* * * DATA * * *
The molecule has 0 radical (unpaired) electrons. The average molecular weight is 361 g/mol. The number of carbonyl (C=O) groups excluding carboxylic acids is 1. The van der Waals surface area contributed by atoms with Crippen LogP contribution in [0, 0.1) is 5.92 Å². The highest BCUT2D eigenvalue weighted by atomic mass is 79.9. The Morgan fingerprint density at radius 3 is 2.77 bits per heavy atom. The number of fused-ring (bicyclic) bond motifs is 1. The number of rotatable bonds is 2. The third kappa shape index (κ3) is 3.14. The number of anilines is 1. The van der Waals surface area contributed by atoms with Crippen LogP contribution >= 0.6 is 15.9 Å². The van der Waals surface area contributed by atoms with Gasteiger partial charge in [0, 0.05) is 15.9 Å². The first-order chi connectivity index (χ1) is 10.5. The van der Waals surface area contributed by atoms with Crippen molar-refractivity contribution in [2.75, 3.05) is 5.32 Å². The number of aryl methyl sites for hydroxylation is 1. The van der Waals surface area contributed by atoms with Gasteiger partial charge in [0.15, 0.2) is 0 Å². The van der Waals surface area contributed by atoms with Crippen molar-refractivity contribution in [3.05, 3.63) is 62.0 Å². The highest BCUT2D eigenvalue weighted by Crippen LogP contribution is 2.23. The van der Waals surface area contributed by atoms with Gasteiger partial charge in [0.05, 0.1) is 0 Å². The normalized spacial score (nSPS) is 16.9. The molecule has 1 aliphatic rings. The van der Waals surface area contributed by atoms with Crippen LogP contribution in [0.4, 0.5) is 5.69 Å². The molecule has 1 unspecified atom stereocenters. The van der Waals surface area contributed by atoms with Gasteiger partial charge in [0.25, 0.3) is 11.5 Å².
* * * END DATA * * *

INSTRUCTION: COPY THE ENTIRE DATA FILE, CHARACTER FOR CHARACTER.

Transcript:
The molecule has 0 radical (unpaired) electrons. The average molecular weight is 361 g/mol. The number of carbonyl (C=O) groups excluding carboxylic acids is 1. The van der Waals surface area contributed by atoms with Crippen LogP contribution in [0, 0.1) is 5.92 Å². The highest BCUT2D eigenvalue weighted by atomic mass is 79.9. The Morgan fingerprint density at radius 3 is 2.77 bits per heavy atom. The number of fused-ring (bicyclic) bond motifs is 1. The number of rotatable bonds is 2. The third kappa shape index (κ3) is 3.14. The number of anilines is 1. The van der Waals surface area contributed by atoms with Crippen LogP contribution >= 0.6 is 15.9 Å². The van der Waals surface area contributed by atoms with Gasteiger partial charge in [0, 0.05) is 15.9 Å². The first-order chi connectivity index (χ1) is 10.5. The van der Waals surface area contributed by atoms with Crippen molar-refractivity contribution in [2.75, 3.05) is 5.32 Å². The number of aryl methyl sites for hydroxylation is 1. The van der Waals surface area contributed by atoms with Gasteiger partial charge in [0.15, 0.2) is 0 Å². The van der Waals surface area contributed by atoms with Crippen molar-refractivity contribution in [3.05, 3.63) is 62.0 Å². The highest BCUT2D eigenvalue weighted by Crippen LogP contribution is 2.23. The van der Waals surface area contributed by atoms with Gasteiger partial charge in [0.05, 0.1) is 0 Å². The normalized spacial score (nSPS) is 16.9. The molecule has 1 aliphatic rings. The van der Waals surface area contributed by atoms with Crippen LogP contribution in [0.4, 0.5) is 5.69 Å². The molecule has 1 unspecified atom stereocenters. The van der Waals surface area contributed by atoms with Gasteiger partial charge in [0.25, 0.3) is 11.5 Å².